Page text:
Regardless, Farstad worked on his project from 1984 until 1998 when Broadman and Holman, the publishing arm of the Southern Baptist Convention offered to financially support the project and retain ownership of it. The SBC was looking to sponsor a translation of its own to use in Sunday School literature and related publications so that it would no longer have to pay licensing fees to use the New International Version. In the same year that the deal was struck, Farstad died. After his death, the editorial responsibilities were turned over to another committee member Ed Blume and the underlying NT text was switched mid-project to the NA27/UBS4. Frankly, I am glad the text was switched because I would have hated to have seen an "official" SBC translation based on either the TR or the MT. I would have certainly not been interested in the HCSB if it had continued on this path, and it wouldn't be on this list. I'm not hiding my textual bias.
Personally, I have a number of questions I've never seen addressed anywhere. First, I am curious about the actual text Farstad was using as I have mentioned above. Was it really the TR, or was it in fact, the Majority Text? Secondly, I wonder why the project went on for fourteen years without any publication. Then as soon as Broadman & Holman took over the project, they changed the textual basis and published the four gospels the very next year (1999). What exactly made the difference after the committee regime change that resulted in such quick publication? Third, and this is just an insignificant curiosity, I wonder what the project was called before the SBC sponsorship. Was it simply referred to by the committee as the Christian Standard Bible?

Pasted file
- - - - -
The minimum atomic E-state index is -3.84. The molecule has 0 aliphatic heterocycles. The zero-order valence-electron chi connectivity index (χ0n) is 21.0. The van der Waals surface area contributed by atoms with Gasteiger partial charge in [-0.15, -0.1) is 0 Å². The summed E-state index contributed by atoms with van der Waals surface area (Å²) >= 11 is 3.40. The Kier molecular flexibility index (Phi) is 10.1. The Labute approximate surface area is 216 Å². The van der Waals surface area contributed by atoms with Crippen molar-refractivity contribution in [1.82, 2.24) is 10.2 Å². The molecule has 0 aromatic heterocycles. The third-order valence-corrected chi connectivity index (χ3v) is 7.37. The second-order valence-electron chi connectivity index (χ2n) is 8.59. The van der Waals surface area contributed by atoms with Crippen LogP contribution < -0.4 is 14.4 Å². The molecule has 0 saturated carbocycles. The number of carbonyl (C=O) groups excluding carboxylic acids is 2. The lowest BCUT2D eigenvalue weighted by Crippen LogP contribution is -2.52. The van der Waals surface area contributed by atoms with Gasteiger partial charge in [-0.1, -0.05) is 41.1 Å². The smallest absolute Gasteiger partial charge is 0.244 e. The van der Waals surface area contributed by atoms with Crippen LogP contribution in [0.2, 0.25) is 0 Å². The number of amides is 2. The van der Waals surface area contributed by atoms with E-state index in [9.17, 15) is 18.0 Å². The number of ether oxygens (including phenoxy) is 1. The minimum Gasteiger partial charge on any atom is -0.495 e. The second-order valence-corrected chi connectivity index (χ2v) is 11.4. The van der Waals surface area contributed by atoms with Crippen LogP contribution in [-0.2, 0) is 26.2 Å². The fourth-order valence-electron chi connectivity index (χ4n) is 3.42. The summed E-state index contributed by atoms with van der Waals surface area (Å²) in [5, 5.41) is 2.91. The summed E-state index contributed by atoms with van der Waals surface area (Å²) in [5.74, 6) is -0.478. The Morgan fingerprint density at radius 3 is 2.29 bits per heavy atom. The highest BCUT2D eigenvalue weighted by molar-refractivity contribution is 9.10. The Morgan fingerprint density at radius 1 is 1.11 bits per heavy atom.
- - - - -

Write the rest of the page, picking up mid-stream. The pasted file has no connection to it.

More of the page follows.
The complete Holman Christian Standard Bible was published in 2004. A number of various editions exist, but as of this writing, it is not yet available in any true "study" editions.
Why I like the HCSB. From 1986 to 2005, the primary (but never exclusive) translation I used for study and teaching was the New American Standard Bible. I will give credit where credit is due, and will acknowledge the fact that it was the influence of Wayne Leman and the other contributors of the Better Bibles Blog that caused me to question my continual use of the NASB in public. I've never thought there was one Bible that fits everyone and every context. I knew that the NASB, which is perhaps the most literal of the major translations, could at times come across as a bit awkward in its phrasings, but I had used it for so long that I believe I tended too easily to overlook certain aspects that frankly, just didn't communicate that well. This especially came to light when I spent roughly half a year (26 weeks) systematically walking a Sunday School class at my former church through Paul's letter to the Romans. In the course of this study, I realized that I was spending too much time trying to bridge the gap between the NASB and the people in my class.